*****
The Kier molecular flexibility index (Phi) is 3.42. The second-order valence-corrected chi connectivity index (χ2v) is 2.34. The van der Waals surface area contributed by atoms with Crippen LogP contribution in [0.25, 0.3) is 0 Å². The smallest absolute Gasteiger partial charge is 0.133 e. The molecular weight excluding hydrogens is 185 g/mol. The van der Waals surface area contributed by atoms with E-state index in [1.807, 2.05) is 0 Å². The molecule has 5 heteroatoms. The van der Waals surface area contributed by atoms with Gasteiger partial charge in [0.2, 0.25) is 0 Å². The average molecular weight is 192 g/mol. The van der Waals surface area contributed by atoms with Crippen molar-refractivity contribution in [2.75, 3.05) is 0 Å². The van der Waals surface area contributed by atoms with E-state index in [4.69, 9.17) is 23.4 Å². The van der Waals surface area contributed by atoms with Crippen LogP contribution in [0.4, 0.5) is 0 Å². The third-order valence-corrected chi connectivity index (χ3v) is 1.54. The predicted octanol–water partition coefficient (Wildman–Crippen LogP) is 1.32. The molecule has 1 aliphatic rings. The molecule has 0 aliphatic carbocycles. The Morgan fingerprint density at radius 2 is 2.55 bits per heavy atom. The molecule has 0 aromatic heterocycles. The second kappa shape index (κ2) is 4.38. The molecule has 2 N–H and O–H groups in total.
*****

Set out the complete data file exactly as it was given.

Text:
The Kier molecular flexibility index (Phi) is 3.42. The second-order valence-corrected chi connectivity index (χ2v) is 2.34. The van der Waals surface area contributed by atoms with Crippen LogP contribution in [0.25, 0.3) is 0 Å². The smallest absolute Gasteiger partial charge is 0.133 e. The molecular weight excluding hydrogens is 185 g/mol. The van der Waals surface area contributed by atoms with E-state index in [1.807, 2.05) is 0 Å². The molecule has 5 heteroatoms. The van der Waals surface area contributed by atoms with Gasteiger partial charge in [0.2, 0.25) is 0 Å². The average molecular weight is 192 g/mol. The van der Waals surface area contributed by atoms with Crippen molar-refractivity contribution in [2.75, 3.05) is 0 Å². The van der Waals surface area contributed by atoms with E-state index in [4.69, 9.17) is 23.4 Å². The van der Waals surface area contributed by atoms with Crippen LogP contribution in [0.4, 0.5) is 0 Å². The third-order valence-corrected chi connectivity index (χ3v) is 1.54. The predicted octanol–water partition coefficient (Wildman–Crippen LogP) is 1.32. The molecule has 1 aliphatic rings. The molecule has 0 aliphatic carbocycles. The Morgan fingerprint density at radius 2 is 2.55 bits per heavy atom. The molecule has 0 aromatic heterocycles. The second kappa shape index (κ2) is 4.38. The molecule has 2 N–H and O–H groups in total.